While he’s earned respectable accolades, there’s an entire group of fans more focused on what JID’s actually saying. Sifting through his lyrics can be more rigorous than solving a Wordle. Laced with intricate rhythms and spurts of wordplay, it’s a lot to digest, but that doesn’t stop people from trying. Reddit posts include fans trying to dissect JID’s bars. How often do they get it right? “Not that much,” JID says with a laugh. As showy as his triple-time flows and metaphors can seem, being complicated isn’t the point. “I’m just really getting it off my chest,” he shares. “I’m not trying to be the biggest lyricist. I just like real stories. I just want something to feel like the feelings that was given to me when I first started listening to music.”
JID points to OutKast and Jay-Z as artists who rendered the sensations he hopes to create with his own music, and after getting cosigns from the likes of Q-Tip and J. Cole, it feels like he’s making progress toward his goals. He’s rising up the ranks of rap’s premier wordsmiths, but he’s not interested in debates about lyrical hierarchies. To him, the literary technique behind a lyric isn’t as important as its effect. “It’s more about the feeling,” he says. “The words don’t matter.”
The MC’s aversion to the notion of “lyrical supremacy” and similarly outdated tropes could just be a sign that he’s got good taste and doesn’t take himself too seriously. It might also have to do with the fact that he’s still acquainting himself with JID the rapper. By his own admission, he’s not sure of what hip-hop generation he belongs to, and his stylistic quirks make a neat classification difficult. “I knew that people didn’t think he was from Atlanta when he was rapping, ’cause he didn’t sound like somebody that was just typically from Atlanta at that point, at that time,” says Johnson.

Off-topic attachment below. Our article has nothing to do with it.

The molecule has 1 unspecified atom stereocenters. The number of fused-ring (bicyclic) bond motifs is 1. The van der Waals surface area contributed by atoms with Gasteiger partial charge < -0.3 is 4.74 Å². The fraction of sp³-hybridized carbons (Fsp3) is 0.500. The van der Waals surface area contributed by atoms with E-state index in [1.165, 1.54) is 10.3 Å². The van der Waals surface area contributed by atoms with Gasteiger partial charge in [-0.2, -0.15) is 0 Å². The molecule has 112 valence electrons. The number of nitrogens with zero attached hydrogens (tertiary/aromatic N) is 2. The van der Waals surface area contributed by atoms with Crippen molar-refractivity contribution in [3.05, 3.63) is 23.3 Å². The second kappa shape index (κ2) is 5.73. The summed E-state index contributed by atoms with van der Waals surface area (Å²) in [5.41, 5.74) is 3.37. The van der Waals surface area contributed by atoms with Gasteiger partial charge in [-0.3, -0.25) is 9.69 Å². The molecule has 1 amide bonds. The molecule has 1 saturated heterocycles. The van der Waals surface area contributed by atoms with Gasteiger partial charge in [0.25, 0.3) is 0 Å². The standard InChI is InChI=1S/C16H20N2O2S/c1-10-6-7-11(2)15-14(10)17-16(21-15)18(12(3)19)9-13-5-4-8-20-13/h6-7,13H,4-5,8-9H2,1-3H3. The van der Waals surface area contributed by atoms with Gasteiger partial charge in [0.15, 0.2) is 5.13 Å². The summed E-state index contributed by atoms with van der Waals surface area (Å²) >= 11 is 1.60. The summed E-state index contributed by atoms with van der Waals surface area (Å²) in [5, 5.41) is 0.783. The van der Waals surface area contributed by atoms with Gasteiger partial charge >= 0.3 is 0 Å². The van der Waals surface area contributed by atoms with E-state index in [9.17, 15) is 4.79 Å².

JID’s own reckoning with his artistic identity, namely, the fact that he’s a rapper at all, sometimes surfaces in a song. “I’m an anomaly, I turned into a rapper ironically,” he raps on “Surround Sound,” a 21 Savage and Baby Tate-assisted single from The Forever Story. “I’m just trying to figure out where I stand and who I am,” he explains. “I never had the idealization of being an artist.” As is the case with his writing approach, his designation as an MC feels like a matter of pragmatism, and the accompanying success is incidental. “My expectations was just like, Oh, if you’re great at music, then you’re going to be the biggest artist,” he says matter-of-factly.
As JID prepares to bring his new lyrics to life on stages around the country beginning January of next year for his Luv Is 4Ever Tour with Smino, he’s focused as the spotlight shines brightly over him. “I don’t think about other artists,” he maintains. “I just try to put my best foot forward, tell the best stories I can tell. Everything else, it’s gonna come in stride. Nobody can do what I can do.”
After over a decade of rapping, JID continues ditching self-mythology. Using his knotty rhymes, he tells tales from a world where there aren’t a lot of happily ever afters. His own theoretical happy ending involves having a big family like the one he came from. It also includes a tour with his musical family, Spillage Village. He says things have been slower, but they’re trying to develop a Spilligion follow-up album. Even as that project incubates, JID’s got the streaming numbers and all-around appeal to ensure a sizable cash flow, but an aspiring Jeff Bezos he isn’t. “It’s not about having the most money,” he says. “It’s just being an inspiration to somebody who’s coming after me.”
Read JID's interview in the 25th anniversary issue of XXL magazine, on newsstands now. Check out additional interviews in the magazine, including our cover story with Eminem, plus conversations with Bobby Shmurda, Yung Miami, Yvngxchris, Sleazyworld Go, Styles P, Jim Jones, Symba, Reason, GloRilla, singer Jessie Reyez, actor Trevante Rhodes and music executive Katina Bynum. The issue also includes a deep dive into a narrative piece on the U.S. court systems' battle against rap lyrics, rappers’ longstanding connection to anime, the renewed interest music supervisors have in placing 1990’s hip-hop in today’s lauded TV series and the 254 past covers in XXL history.